Kevin Spafford of Legacy by Design recently tweeted, “If you’re dependent on your farm’s operation, it’s your responsibility to initiate the succession planning process” and “Not making a succession planning decision is in fact a decision.”
Keeping small businesses and farms vital in rural communities keeps that community strong. If a small business – a grocery or a hardware store, for example – locks its doors because a family has felt too awkward to talk to one another about death, management or business transition, this closure can have an impact on the entire community.
On his website, Kevin offers the “Family Meeting” and “Conversation Starters” tools to guide you through the process of how to talk to one another and the questions that need to be asked. “Right now, before we go full-swing into harvest,” he says, “may be the perfect time to set the date, consider the agenda and ask for input from other family members.”
Some of those questions that need to be discovered through active family communication include:
Are you interested in participating in the family operation? Are you prepared to assume a role/responsibility? Should family members not active in the operation attain/retain an ownership interest in the operation? If you want to be included in the operation, are you willing to personally invest in an ownership interest?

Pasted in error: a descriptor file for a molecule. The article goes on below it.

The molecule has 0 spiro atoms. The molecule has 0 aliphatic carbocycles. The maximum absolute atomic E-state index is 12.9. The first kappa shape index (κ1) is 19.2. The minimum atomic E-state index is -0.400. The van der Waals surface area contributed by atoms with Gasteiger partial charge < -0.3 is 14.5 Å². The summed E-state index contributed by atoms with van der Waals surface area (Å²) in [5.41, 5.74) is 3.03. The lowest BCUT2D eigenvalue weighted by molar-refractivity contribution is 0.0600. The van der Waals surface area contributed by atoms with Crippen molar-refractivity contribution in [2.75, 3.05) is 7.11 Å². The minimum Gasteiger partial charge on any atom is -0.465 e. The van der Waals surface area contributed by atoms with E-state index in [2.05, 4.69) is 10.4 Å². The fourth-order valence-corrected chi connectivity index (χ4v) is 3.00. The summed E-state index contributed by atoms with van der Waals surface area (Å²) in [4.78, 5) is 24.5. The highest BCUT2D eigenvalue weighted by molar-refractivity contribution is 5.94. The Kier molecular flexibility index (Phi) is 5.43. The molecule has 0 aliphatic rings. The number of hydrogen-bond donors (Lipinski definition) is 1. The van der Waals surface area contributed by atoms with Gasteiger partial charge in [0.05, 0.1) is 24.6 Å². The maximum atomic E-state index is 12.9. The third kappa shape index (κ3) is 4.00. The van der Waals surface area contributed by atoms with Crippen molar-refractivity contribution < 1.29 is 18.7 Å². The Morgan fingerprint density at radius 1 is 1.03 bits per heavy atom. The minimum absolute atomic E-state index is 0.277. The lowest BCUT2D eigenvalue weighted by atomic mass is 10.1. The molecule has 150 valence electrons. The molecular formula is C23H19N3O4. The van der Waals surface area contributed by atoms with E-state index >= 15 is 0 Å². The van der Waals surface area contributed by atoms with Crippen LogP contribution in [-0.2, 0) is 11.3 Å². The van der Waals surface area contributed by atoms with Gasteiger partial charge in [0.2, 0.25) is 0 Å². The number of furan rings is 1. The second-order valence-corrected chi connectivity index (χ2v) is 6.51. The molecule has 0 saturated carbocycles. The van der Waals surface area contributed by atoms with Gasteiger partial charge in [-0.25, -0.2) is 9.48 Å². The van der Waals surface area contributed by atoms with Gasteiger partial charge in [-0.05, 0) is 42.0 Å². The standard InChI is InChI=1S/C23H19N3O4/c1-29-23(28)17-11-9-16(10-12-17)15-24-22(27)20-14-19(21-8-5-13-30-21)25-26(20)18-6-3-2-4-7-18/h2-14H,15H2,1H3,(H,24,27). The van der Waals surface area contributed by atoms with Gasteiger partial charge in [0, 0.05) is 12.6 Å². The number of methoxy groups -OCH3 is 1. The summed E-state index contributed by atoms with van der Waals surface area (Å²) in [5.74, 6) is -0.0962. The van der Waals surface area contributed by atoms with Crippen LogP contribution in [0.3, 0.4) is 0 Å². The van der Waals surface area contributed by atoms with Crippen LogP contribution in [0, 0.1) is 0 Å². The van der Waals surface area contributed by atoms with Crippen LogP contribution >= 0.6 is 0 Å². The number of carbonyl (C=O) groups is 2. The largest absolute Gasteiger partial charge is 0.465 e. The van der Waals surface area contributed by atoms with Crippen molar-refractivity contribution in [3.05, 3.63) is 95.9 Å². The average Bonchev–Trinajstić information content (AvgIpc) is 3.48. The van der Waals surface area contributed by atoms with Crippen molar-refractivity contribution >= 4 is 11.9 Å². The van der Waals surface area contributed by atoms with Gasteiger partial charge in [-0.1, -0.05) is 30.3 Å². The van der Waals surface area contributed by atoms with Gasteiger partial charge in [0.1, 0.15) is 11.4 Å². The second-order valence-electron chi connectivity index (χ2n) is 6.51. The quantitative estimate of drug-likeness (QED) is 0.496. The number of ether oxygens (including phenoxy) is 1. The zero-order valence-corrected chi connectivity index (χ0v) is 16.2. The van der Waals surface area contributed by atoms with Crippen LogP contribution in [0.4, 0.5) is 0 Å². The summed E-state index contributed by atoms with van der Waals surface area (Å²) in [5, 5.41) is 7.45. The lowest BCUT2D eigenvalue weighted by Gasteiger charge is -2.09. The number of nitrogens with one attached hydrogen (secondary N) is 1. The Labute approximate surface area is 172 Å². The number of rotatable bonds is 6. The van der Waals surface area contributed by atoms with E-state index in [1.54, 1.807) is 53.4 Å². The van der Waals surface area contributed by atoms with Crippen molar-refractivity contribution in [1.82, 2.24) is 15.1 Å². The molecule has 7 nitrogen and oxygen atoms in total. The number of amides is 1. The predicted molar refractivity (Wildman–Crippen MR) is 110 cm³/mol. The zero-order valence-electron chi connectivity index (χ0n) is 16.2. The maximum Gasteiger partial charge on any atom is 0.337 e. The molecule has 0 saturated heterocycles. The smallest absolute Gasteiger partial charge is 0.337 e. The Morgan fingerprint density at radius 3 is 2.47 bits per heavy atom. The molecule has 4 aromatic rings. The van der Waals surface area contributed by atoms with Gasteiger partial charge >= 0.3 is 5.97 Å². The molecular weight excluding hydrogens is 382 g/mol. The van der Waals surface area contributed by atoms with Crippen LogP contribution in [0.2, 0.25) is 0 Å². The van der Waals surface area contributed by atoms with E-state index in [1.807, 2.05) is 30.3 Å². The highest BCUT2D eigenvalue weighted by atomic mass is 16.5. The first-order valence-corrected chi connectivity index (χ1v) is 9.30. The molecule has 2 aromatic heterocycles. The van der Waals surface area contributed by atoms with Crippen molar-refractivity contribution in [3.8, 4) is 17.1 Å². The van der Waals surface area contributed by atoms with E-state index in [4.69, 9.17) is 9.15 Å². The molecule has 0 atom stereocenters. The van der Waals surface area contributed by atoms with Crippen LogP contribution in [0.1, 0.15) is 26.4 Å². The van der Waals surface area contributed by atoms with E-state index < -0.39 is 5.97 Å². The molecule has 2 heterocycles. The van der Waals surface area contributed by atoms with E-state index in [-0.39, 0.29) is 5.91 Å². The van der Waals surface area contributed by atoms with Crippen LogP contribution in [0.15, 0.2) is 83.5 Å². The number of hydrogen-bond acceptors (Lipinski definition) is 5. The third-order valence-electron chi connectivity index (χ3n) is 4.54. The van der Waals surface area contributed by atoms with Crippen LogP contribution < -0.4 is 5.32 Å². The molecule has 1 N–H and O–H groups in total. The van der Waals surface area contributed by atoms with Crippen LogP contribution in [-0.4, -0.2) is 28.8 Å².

In Kevin’s weekly business transition blog post he suggested: “Use your concerns about the estate tax as a motivator to initiate the succession planning process.
“Be mindful that the purpose of succession planning is to transfer ownership of the family operation to the next generation, during the owner’s lifetime, as a going concern. Planning should be a high priority to owners and active family members. Though the process can be a bit intimidating, I suggest you take a few moments right now to schedule your next family meeting.
Kevin also offers the opportunity for you to Download the Legacy Project 2010 Workbook… , which has “tools and resources to help your family get started on the road to comprehensive succession planning.”